Francona ejected after Brantley hit-by-pitch

Francona ejected after Brantley hit-by-pitch

CLEVELAND -- After watching Royals starter Jeremy Guthrie hit his third batter of the afternoon on Wednesday, Indians manager Terry Francona had seen enough.

In the fifth inning of Cleveland's 12-1 win over Kansas City, Francona emerged from the home dugout and got into a heated exchange with home-plate umpire Tom Woodring, resulting in the manager's third ejection of the season. The argument came immediately after Indians outfielder Michael Brantley was hit by a pitch from Guthrie, who received a warning from Woodring earlier in the game.

According to Francona, Woodring said Guthrie did not hit Brantley intentionally.

"I'm not sure how you can do that," Francona said.

Guthrie hit Cleveland catcher Yan Gomes with a pitch with the bases loaded in the first inning and later hit Indians second baseman Jason Kipnis with a pitch in the second. Kipnis exchanged words with Guthrie briefly before flipping his gear away and taking his base. Woodring's warning to both clubs came after that hit-by-pitch of Kipnis.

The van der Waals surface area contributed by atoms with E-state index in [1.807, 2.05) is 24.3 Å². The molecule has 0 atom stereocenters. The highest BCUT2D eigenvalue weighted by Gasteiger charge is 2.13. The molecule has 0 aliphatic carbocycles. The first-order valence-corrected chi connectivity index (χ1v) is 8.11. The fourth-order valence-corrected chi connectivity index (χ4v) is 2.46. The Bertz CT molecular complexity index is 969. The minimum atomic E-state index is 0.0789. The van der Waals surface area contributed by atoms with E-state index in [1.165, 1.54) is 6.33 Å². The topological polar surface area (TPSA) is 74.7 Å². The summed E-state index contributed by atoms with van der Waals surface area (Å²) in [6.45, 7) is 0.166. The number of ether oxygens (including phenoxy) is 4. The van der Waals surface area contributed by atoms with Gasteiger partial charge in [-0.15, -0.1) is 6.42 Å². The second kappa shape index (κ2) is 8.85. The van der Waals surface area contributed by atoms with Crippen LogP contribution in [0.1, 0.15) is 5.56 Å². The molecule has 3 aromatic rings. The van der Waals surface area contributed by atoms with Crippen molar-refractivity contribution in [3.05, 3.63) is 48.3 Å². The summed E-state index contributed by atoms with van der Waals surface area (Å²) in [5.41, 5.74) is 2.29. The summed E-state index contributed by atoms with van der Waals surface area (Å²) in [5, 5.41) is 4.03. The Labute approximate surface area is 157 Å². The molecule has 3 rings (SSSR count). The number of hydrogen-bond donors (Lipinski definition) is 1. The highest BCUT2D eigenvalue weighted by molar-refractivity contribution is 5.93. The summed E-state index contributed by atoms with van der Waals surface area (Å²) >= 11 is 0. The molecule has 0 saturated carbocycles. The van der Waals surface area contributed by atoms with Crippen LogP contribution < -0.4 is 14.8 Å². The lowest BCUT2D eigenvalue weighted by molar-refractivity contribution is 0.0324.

Francona said he felt Guthrie should have been ejected after hitting Brantley.

"That's pretty obvious, isn't it?" Francona said. "I just thought that the umpire, when he puts [the warning] out there, then for him to tell me, 'No, [it wasn't intentional].' He stated it as fact. I didn't think that was appropriate. And then, I think they protect the younger umpires. If he's old enough to throw me out, he's old enough to listen to what I have to say."

The three hit batsmen came after the Indians hit one batter in each of the previous two games against the Royals. Tribe righty Cody Anderson received a warning on Monday night after hitting Jarrod Dyson, following a home run to Omar Infante. On Tuesday night, Indians right-hander Trevor Bauer hit Kendrys Morales with a pitch as well.

Jordan Bastian is a reporter for MLB.com. Read his blog, Major League Bastian, follow him on Twitter @MLBastian and listen to his podcast. This story was not subject to the approval of Major League Baseball or its clubs.